S24/25:Berührung mit den Augen und der Haut vermeiden.
- Beschreibung Ethyl alcohol, also called ethanol, absolute alcohol, or grain alcohol, is a clear, colorless, flammable liquid with a pleasant odor. It is associated primarily with alcoholic beverages, but it has numerous uses in the chemical industry. The word alcohol is derived from the Arabic word al kuhul, which was a fine powder of the element antimony used as a cosmetic. In Medieval times, the word al kuhul came to be associated with the distilled products known as alcohols. The hydroxyl group, -OH, bonded to a carbon, characterizes alcohols. Ethyl is derived from the root of the two-carbon hydrocarbon ethane.
- Chemische Eigenschaften Ethyl alcohol has a slight, characteristic odor and a burning taste
- Chemische Eigenschaften Colourless, clear, volatile, flammable liquid, hygroscopic
- Chemische Eigenschaften Ethyl alcohol is a colorless flammable liquid with a typical lower alcohol odor and is miscible in water in all proportions. It is stable and hygroscopic. It is incompatible with strong oxidizing agents, peroxides, acids, acid chlorides, acid anhydrides, alkali metals, ammonia, and moisture. Ethyl alcohol forms explosive mixtures with air. Ethyl alcohol is the most common solvent used in aerosols, cosmetics, pharmaceuticals, alcoholic beverages, vinegar production, and in the chemical synthesis of a large variety of products in different industries. For instance, in the manufacture of plastics, lacquers, polishes, plasticizers, perfumes, adhesives, rubber accelerators, explosives, synthetic resins, nitrocellulose, inks, preservatives, and as a fuel.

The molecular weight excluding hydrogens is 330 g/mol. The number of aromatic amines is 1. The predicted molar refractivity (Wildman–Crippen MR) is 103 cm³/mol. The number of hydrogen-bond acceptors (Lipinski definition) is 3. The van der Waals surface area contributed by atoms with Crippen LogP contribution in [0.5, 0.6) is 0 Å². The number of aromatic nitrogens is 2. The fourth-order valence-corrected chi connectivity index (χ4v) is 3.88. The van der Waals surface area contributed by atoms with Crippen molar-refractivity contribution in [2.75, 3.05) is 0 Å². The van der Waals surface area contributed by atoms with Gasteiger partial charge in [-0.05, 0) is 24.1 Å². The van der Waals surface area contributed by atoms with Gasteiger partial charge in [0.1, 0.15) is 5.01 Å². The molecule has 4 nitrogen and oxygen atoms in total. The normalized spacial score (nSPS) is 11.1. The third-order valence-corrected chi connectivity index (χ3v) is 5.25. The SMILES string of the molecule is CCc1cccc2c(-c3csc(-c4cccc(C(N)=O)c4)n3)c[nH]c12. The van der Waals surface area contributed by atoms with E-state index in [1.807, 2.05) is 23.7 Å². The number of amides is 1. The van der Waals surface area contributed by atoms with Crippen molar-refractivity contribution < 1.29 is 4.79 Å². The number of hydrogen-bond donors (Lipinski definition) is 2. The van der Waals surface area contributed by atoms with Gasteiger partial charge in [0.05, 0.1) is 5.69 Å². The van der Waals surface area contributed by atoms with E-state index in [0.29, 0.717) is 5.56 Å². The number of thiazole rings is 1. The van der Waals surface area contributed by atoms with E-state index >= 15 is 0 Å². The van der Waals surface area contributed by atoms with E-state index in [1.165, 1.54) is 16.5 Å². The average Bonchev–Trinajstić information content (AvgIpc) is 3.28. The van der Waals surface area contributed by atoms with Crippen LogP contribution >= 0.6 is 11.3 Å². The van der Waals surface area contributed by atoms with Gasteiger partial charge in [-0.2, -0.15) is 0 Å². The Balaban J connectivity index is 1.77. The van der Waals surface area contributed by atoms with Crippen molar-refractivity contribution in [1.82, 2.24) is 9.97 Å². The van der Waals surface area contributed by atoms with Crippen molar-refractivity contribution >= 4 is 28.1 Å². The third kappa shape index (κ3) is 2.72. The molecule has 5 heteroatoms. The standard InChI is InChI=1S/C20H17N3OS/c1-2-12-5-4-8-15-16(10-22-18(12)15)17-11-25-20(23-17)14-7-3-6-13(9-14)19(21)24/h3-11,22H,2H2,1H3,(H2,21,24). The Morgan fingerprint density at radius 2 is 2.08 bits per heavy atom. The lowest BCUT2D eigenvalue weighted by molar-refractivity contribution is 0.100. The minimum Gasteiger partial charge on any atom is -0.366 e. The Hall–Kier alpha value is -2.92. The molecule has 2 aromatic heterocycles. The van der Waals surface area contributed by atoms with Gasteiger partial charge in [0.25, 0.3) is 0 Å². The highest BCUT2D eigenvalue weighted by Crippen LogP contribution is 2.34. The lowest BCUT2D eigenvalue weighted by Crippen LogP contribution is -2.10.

- Chemische Eigenschaften Ethyl alcohol is a colorless, volatile, flammable liquid with a sweet, fruity odor. The Odor Threshold is 0.1355 ppm.
- Chemische Eigenschaften In the BP 2009, the term ‘alcohol’; used without other qualification refers to ethanol containing ≥99.5% v/v of C2H6O. The term‘alcohol’, without other qualification, refers to ethanol 95.1–96.9% v/v. Where other strengths are intended, the term ‘alcohol’ or ‘ethanol’is used, followed by the statement of the strength. In the PhEur 6.0, anhydrous ethanol contains not less than 99.5% v/v of C2H6O at 208℃. The term ethanol (96%) is used to describe the material containing water and 95.1–96.9% v/v of C2H6O at 208℃.